"We didn't deserve to win the game," he says.
"You're preaching to the converted," I say, taking a deep breath and looking down at my hands, swirling my drink nervously. "And you know, I wanted so badly to give you a chance. To give you the benefit of the doubt."
"We looked tired today and I don't think our passing was anywhere near as good as we expected it to be."
"Well, sure. Big game against Chelsea just back on Sunday, Kuyt returning from injury, Lucas in particular looking dead on his feet after keeping Malouda in his pocket for ninety minutes. I mean, I didn't expect massive changes after a generally positive display like that, but two or three to help keep the side fresh..."
"I think we can be more than happy with the point we got from the game."
"I guess if rotation's a dirty word then one is better than none in the circumstances," I say, more depressed than angry. "And one's probably more than we deserved."
"Even though we had a spell when we were pretty much in control," he says, "there were also long periods, especially from the start of the second half, where we just invited Wigan on to us."
"Deep lines invite pressure. Hoofing it to isolated forwards invites pressure. Playing route one football with players suited to possession invites pressure, results in turnovers, it... We've been over this and over this and over this. I mean, hell, I thought somebody might have finally gotten through. Thought we might have turned a corner as a club. I mean, what the hell's so hard about pushing the lines up and fielding a couple of fresh players so that we can, you know, press like a top side that isn't happy to be Miss Congeniality going home with a point?"
"Oh," he says, "the wife's a big Sandra Bullock fan."
"You don't say," I say, trying not to sound too unimpressed.
After a moment, he continues: "We consistently gave the ball away and as a result they took advantage and equalised."
"You say that like you aren't the one setting the team out to defend deep, isolating the striker, and fielding tired players when we've got another quick turnaround and Stoke coming right up on Saturday."
"We have five injuries at the moment," he says. "We finished the game with Martin Kelly, Jonjo Shelvey and Nathan Eccleston. That's what we have at the moment. Hopefully we will get some players back soon."
"I'm sure they'll be thrilled to hear how highly you rate them. But still, Jovanovic and N'Gog were available. And what about Wilson and Pacheco who didn't even make the bench? Aurelio's still floating somewhere in the temporal void. Hell, even Spearing's looked a decent option a few times--better than Poulsen, at the very least, and better than players who can hardly stand by the end of the match let alone run."
"Now we have to work hard to get players back in the right physical and mental frame of mind for another tough test at Stoke."
"I'll say. Stoke should be a tougher test, and if two days wasn't enough time for the squad to recover from Chelsea and you didn't have faith in anybody on the bench--aside from Poulsen, maybe--I can hardly bloody well wait for the horror show we're going to be subjected to on the weekend. And speaking of Poulsen: really? Just really? For fucking Kuyt? That's showing real intent when you've got Jovanovic and N'Gog on the bench and Pacheco booking his tickets to join Pellegrini in Malaga."
"We knew this game would be difficult because Wigan are not a bad side at all..."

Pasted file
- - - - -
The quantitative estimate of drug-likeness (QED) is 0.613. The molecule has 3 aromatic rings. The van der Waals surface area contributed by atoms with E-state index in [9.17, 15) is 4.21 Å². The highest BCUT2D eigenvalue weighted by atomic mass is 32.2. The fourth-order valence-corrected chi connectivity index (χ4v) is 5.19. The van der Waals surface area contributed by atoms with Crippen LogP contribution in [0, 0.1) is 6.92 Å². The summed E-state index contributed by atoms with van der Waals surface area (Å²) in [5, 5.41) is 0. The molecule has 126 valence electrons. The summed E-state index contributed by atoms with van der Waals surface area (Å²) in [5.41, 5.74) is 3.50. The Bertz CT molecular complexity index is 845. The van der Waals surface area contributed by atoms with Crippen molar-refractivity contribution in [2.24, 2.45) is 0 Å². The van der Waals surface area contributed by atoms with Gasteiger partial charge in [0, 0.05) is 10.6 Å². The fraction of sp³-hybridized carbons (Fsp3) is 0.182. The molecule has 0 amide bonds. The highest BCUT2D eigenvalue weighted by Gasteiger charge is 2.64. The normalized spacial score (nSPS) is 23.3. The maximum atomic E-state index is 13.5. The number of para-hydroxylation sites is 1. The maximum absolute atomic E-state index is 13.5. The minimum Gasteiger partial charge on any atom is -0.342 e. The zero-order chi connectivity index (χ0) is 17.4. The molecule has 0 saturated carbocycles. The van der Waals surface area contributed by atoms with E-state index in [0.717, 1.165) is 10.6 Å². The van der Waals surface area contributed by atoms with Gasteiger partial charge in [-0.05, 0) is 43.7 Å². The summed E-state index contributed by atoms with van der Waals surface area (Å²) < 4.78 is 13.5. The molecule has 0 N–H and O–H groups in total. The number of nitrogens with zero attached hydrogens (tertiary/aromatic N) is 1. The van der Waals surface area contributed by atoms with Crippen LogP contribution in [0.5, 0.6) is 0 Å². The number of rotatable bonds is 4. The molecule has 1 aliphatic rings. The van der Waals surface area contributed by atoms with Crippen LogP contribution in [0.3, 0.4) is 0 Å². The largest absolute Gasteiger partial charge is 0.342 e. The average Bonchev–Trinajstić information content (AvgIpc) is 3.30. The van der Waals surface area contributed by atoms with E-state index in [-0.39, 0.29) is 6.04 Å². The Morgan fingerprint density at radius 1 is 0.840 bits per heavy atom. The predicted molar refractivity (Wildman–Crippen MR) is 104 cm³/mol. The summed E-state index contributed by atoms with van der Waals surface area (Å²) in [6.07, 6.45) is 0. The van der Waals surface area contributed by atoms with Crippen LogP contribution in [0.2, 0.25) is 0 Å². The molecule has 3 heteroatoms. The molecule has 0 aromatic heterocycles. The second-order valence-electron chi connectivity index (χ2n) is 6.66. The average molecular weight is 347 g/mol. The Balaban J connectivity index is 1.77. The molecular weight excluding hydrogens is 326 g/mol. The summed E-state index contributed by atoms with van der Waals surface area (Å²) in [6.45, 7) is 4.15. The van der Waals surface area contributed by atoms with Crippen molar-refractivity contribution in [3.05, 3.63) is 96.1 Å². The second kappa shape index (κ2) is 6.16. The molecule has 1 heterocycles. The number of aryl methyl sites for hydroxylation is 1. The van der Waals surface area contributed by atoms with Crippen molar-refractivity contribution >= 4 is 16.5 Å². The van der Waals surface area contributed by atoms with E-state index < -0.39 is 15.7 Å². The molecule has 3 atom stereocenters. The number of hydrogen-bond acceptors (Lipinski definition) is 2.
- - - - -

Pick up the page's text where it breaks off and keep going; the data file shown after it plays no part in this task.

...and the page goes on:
"Come off it, Roy: There's not bad and then there's good, and even starting N'Gog and Jovanovic and Spearing to give Kuyt and Lucas and Torres a break after the weekend should have at least seen us put up a fight. We're Liverpool Fucking Football Club, and even with injuries and quick turn arounds we should be good enough to put up a fight! But no, it's back to the same underdog, defeatist, scrape out a lucky draw tactics we saw up through the Everton match and then in the second half against Chelsea. I mean nursing a one goal lead for eighty-three minutes? Was that part of Management 101 back in 1873?"
"You're... um." He taps at his temple.
"What?" I snap.
"You just stabbed yourself with that lime green plastic cocktail sword. I think you're bleeding, too. Though that might just be the cherry making it look that way."
"Well at least it's not my ear this time, then."
"Now that's just unpleasant," he says. "Did you really have to go and do it again now?"
"It seemed like a better idea than hearing you go on blaming injuries and tired players when the real problem is your tactics and refusal to rest anybody."
"Oh. Yeah, that's definitely blood now."
"Yeah, it is. And at least I can figure out the cause and effect at work here. Bleeding from the temple? Holding a little plastic sword that's got blood on the hilt right where the rest has snapped off and left a cherry stuck to the side of your head? Well, you might have done something stupid and self-destructive. It's not fucking rocket science."
"Do you really have to swear so much, son?"
"I'll let you know after Saturday," I say, and slug back what's left of my rum, vodka, and tequila spiked Shirley Temple. "Until then..."
"Sure, I'll show myself out. You know, I'm just trying to help you understand. I know you don't have my experience, my perspective. You haven't seen what I've seen. Things you people wouldn't believe. Reindeer on spit roasts in the snow of Stavanger. I watched the new electronic timetable glitter in darkness at the train station in Zürich. All these... moments will be lost... in time... like tears in the rain."
I cut him off with a thrust of my line-green mini-sword hilt: "Fine. Maybe one of these days it'll make sense to me how you think our problems on the pitch aren't as plain as this little sugared fruit at the root of my second biggest headache of recent months."
"Oh, now the wound is spurting like your ear was. Do you want me to call an ambulance...?"